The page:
First, the numbers:
- Romney “won” (as expected) with 38% of the vote.
- Ron Paul, who is irrelevant, used up 24% of the vote.
- Huntsman kept in the race but with little prospect of going forward, with 17% of the vote
- Santorum and Gingrich are battling it out for fourth place at 10% (as of this writing they are fewer than 100 votes apart).
- Rick Perry, who is still running for the nomination did not campaign in New Hampshire, received an ort of less than 1%
And now, the burning question: What does it all mean? As I’ve noted before, not what a lot of he talking heads are saying.
Romney’s win here was no more significant than Tsongas’ win here several years ago. New Hamshire is, politically and demographically, a quaint neighborhood of Massachusetts, and this is Romney territory. The fact that he got less than 40% means that his campaigning did not push him forward, might mean that the Bain effect is kicking in or it might mean that Huntsman increased his footprint effectively. There is absolutely no significance to winning both the Iowa Caucus and the New Hampshire Primary … assuming that we base “significance” on precedent and pattern. It’s never happened before in an open election season for this party, and only once for the Democrats. It just does not matter.
None of this ambiguity means that Romney is not the front runner. He is. There have been two contests and he’s won twice. But those who are saying that the nomination is now locked up are placing their bets on the good odds, but the game is still on.
The following questions remain:
Is Huntsman now a factor, or did he shoot his wad, as it were, in the Granite State? Most talking heads have dismissed him. In my view, it depends on the money. If some of the millionaires who plan to back a Republican see Bain as Romeneys Bane, they will put their money somewhere else, and it won’t be Ron Paul. They may have to choose between obnoxious (Gingrich), Right wing evangelical (Santorum) and low pain-level for the thinking person (Huntsman). He could get enough of a boost in funding to campaign in several of the upcoming less conservative or fundamentalist states. A not-so-conservative Republican candidate running in the general election will not need that much support in the rightest leaning states, because, after all, the Republicans in those states will be dutifully Voting Against the Black Guy(TM). Huntsman could do better in the moderate or bluish areas against an Obama people may be frustrated with. Hell, if I was the Republican Party, I’d be pushing for that strategy.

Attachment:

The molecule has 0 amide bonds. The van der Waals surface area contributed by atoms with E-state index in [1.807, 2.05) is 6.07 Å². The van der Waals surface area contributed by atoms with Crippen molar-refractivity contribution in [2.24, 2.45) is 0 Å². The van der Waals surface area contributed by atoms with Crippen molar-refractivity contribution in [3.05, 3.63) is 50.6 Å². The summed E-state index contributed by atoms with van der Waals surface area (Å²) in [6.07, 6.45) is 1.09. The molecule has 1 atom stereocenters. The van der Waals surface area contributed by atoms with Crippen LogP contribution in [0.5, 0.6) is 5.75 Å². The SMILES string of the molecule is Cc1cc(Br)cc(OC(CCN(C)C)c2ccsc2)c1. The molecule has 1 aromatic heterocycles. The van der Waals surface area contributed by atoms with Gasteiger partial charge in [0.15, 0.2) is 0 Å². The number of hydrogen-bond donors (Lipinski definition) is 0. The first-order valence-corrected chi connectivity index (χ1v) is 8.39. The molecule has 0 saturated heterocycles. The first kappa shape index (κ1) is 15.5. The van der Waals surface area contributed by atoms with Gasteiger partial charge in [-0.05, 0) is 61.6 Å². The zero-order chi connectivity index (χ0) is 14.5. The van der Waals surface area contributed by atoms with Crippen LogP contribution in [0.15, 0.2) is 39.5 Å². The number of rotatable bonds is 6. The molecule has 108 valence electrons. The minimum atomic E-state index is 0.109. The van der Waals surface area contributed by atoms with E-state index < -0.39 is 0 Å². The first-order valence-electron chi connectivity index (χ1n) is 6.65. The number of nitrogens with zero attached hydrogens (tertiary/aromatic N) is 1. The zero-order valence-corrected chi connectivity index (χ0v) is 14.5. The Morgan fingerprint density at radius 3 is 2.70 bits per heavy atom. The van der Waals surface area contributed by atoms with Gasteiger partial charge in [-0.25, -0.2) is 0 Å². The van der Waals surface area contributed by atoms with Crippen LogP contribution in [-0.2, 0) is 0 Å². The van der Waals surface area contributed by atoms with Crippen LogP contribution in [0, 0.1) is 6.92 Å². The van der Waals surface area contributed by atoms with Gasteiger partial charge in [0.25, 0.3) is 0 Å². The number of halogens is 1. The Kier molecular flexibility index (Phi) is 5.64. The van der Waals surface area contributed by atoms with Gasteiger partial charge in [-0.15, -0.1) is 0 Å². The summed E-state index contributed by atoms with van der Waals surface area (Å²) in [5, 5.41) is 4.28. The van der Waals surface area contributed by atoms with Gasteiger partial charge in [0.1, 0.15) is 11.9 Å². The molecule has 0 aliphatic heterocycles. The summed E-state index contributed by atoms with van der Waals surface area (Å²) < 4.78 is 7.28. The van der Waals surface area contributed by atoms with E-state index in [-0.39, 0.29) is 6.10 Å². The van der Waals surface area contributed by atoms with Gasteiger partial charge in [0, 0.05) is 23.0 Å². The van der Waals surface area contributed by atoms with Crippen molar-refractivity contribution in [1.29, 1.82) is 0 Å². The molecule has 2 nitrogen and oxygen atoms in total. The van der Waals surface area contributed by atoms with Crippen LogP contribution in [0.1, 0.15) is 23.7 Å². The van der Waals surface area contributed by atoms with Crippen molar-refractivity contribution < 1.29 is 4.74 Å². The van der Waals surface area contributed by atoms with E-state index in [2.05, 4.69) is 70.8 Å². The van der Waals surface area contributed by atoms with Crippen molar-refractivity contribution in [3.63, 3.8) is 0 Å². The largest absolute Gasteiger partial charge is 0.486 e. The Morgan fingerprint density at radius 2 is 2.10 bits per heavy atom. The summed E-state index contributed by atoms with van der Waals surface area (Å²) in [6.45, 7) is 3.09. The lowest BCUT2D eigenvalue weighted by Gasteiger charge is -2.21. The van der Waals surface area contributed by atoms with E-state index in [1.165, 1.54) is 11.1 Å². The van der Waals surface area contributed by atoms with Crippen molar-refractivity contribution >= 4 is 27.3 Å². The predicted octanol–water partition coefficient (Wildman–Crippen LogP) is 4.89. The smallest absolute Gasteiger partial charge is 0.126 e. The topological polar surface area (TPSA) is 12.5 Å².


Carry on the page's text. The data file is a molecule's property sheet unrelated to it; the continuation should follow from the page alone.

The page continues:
Is the field (below Romney) set, or is it volatile, and how fixed is Romney’s lead going forward? Let’s go back to the numbers for a moment. Here’s the breakdown in rank order of the last two contests and the current poll-based prediction for the South Carolina primary.
The leader will remain the leader until he is unseated, but the chance of that happening goes up as the contest goes south. Romney is a Yankee and a Mormon and a big businessman and his shine will not exactly be the right kind of shine when he is campaigning in Dixie. Look for news stories of special gaffs that only a Yank in the heart of the Old South can make over the next 10 days. Look for other candidates gaining on him.
Santorum showed well in Iowa, not so well in New Hampshire but his southernosity may pay off in South Carolina. But the real ringer there will be Perry. Perry, who often comes off like a clone of Bush, could end up doing better in South Carolina than polls currently suggest. We assume Huntsman will stay on ice. And, of course, Gingrich will falter and fail in ever more spectacular ways, but if he gets sufficient funding he may stay in the race for a few more primaries.
Has all the money settled on Romney or are there other strategies being considered? What we are looking for is a sling shot effect. None of the sub-Romney candidates is staying in place so far … they all seem to be bobbing up and down across these two contests and one poll. Certain bobbing is expected. Huntsman spent in New Hampshire do he did well, as did Paul. But some of what has happened was not expected. Santorum was a bit of a surprise, and please keep in mind that he came in “second” by only dozens of votes. The winner is the winner, but we’d be having an entirely different conversation if the count in Iowa was switched by the number of people eating the Fired Mopzzarella at Pazzesco’s on that Tuesday night. The point is that Santorum has been and will be all over the map.
There is an unknown but not small number of wealthy individuals ready to pay for the rest of this campaign, to back a certain candidate through the primaries then run that individual against Obama. Romney is the clear choice right now to the talking heads, to anyone who notices that he’s won twice and is on top of the polls in the next contest. But if you look at each of the candidates running in polls, head to head, against Obama, the outcome is not so clear; Romney is not a True Republican and certainly not a Teabagger; The Republican Party hasn’t put a Northerner up for election in a long time, except when they did, and they pretended those guyz was from Texas. Perry made a fool of himself but he can come back. The Huntsman strategy could be viable if other candidates start looking bad. Santorum represents the core of the party far better than Romney. Gingrich is like a muscle spasm you get in your back in the same exact place and you never quite know how to get rid of it, and Ron Paul is … well, whatever.
Romney is not the clear leader. He is the current leader and the leader-apparent, sitting on top of a bubbling cauldron. If his campaign weakens, some of those wealthy backers are going to start side bets, and if those side bets start to work out, they are going to pick a new horse and it could (almost) be any of them.